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N-deal will boost uranium spot trading

This weekend’s approval by a group of nuclear nations to end a ban on uranium fuel supplies to India is likely to lift the depressed...

By: Reuters | London |
September 9, 2008 1:04:22 am

This weekend’s approval by a group of nuclear nations to end a ban on uranium fuel supplies to India is likely to lift the depressed uranium spot price, analysts and traders said on Monday.

India’s nuclear reactors are currently running at 50 per cent of capacity due to a fuel shortage and with plans to more than double its reactor fleet over the next 15 years Indian demand is seen growing substantially.

The country aims to supply 25 per cent of its electricity from nuclear power by 2050 and it has currently 6 reactors under construction expected to be completed in 2010, according to World Nuclear Association. Initially, India is seen buying uranium to get its nuclear reactor fleet, with 2 mid-sized and 15 small reactors, operating at full power. Reactors are running at around 50 per cent, owing to a shortage of uranium.

“People have been expecting 2-3 million pounds to be purchased … it could be enough to push the price up,” the trader said. In 2007, turnover in the spot market is estimated by traders to around 10-15 million pounds. The price of spot uranium hit a record of $136 per pound in June 2007, skyrocketing from just $7 in 2000 due to a revival of interest in nuclear energy. But since its all-time high the spot price has slipped to $64.50 with little interest from investors and utilities. “There is still plenty of material out there on the spot market but India is important in the medium and long term,” said another uranium trader. It was uncertain how much inventory India would like to build up to feed its reactors, currently consuming around 500 tonnes per year or 1.3 million pounds, according to a Macquarie Bank presentation.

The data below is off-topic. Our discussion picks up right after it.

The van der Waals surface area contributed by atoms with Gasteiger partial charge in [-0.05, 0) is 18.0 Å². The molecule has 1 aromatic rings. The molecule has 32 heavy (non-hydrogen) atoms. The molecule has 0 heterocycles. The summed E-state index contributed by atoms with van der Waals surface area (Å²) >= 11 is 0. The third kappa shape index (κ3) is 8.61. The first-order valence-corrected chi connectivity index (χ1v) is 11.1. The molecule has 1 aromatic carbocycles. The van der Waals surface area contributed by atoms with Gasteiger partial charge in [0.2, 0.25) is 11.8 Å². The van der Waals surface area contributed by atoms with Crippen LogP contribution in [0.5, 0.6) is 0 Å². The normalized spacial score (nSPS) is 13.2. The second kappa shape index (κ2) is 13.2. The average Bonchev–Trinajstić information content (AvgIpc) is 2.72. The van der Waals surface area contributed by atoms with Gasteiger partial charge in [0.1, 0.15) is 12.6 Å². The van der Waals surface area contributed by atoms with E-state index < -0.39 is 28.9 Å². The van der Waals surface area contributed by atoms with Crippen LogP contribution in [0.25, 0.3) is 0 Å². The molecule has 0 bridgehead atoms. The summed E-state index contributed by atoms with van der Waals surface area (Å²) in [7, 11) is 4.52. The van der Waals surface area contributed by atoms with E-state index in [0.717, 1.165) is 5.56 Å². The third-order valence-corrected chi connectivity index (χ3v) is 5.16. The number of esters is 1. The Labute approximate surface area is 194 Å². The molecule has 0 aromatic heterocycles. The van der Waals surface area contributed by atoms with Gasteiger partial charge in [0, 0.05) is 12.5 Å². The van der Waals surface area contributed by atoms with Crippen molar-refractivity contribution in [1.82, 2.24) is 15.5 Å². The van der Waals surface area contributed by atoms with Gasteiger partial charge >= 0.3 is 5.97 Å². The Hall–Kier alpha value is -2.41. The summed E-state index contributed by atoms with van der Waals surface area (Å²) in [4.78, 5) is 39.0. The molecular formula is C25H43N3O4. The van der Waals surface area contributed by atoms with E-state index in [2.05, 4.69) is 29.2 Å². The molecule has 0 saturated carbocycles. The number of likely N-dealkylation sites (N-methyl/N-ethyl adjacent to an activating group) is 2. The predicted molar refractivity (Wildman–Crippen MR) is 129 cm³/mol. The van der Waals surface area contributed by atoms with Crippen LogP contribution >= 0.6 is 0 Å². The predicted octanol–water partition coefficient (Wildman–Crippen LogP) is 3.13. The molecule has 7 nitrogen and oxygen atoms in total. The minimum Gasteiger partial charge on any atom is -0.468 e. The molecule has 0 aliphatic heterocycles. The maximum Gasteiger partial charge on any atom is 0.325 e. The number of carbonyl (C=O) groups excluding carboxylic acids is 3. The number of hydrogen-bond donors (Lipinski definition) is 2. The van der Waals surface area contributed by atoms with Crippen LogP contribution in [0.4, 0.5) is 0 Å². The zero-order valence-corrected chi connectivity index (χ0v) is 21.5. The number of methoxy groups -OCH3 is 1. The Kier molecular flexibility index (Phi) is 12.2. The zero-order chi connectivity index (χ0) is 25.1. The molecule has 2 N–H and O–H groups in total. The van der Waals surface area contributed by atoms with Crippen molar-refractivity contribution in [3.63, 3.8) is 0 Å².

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$7 per pound The price of spot uranium in 2000

$136 per pound The price of spot uranium in June 2007

$64.5 per pound The current price

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First published on: 09-09-2008 at 01:04:22 am

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